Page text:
Monday 5th June 1944 was a breezy and mixed day across the country. Sunshine and showers affected all areas as a cold front cleared from southeast England. This was the original day planned for the start of the D-Day invasion but was delayed due to the forecasted unsettled weather.
Observations for the day show a F4-F5 wind in the English Channel, although speeds of F7 are being recorded over western and southern parts of the UK as low pressure passes north of Scotland.
The sea state in the Channel was reported at slight to moderate, although it was rough at the Scilly Isles. Whilst the legend of the forecast being delayed until the 6th June has entered the national (and international) conciuosness,
I wonder whether it would have been possible to 'go' on 5th as originally planned? Stagg certainly makes the case for his advising of the rougher weather, but is this a case of self justification? Would going on the 5th have made any difference to the outcome? Probably not? But I am increasingly of the opinion that, given the 'heated' exchanges between the various forecast centres, Stagg would, understandably, have been trying to ensure his version of events stood the test of time.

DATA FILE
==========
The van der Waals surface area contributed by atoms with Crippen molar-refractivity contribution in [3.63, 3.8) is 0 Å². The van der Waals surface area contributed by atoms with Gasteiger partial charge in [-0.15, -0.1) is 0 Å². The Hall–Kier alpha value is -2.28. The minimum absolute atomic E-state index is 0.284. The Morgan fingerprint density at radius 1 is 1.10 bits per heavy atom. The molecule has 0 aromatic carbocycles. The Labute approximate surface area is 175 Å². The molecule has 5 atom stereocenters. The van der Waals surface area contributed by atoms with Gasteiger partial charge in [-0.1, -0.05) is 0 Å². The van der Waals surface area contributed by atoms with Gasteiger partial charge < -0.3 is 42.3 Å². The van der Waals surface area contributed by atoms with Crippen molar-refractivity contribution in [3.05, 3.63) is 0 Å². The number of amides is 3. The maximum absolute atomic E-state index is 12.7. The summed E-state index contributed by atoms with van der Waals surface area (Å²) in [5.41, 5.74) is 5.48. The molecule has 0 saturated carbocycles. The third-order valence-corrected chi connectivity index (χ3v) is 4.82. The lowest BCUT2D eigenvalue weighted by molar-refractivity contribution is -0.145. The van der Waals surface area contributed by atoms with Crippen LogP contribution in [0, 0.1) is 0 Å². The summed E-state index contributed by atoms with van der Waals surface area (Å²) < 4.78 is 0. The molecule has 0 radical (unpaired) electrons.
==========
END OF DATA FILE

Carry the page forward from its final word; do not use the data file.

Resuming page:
Stagg would clearly have been very tired. He notes in his diary, "Two or three hours rest mainly in thinking what it all meant, then out again at 2am". The rest of the day was spent in various conferences and briefing and one would have expected the fractured tempers to have eased. But you cam think again.
Stagg notes he was, "...looking forward to it [the 9pm conference] with pleasure...now that the main task was behind us and the string so much relieved, the discussion would surely be brief and full of light0-hearted good spirits. My hope could not have been more deeply disappointed."
It sounds like Stagg has much to deal with as D-Day approached.
(Original charts (c) Crown Copyright 1944 National Meteorological Library & Archive)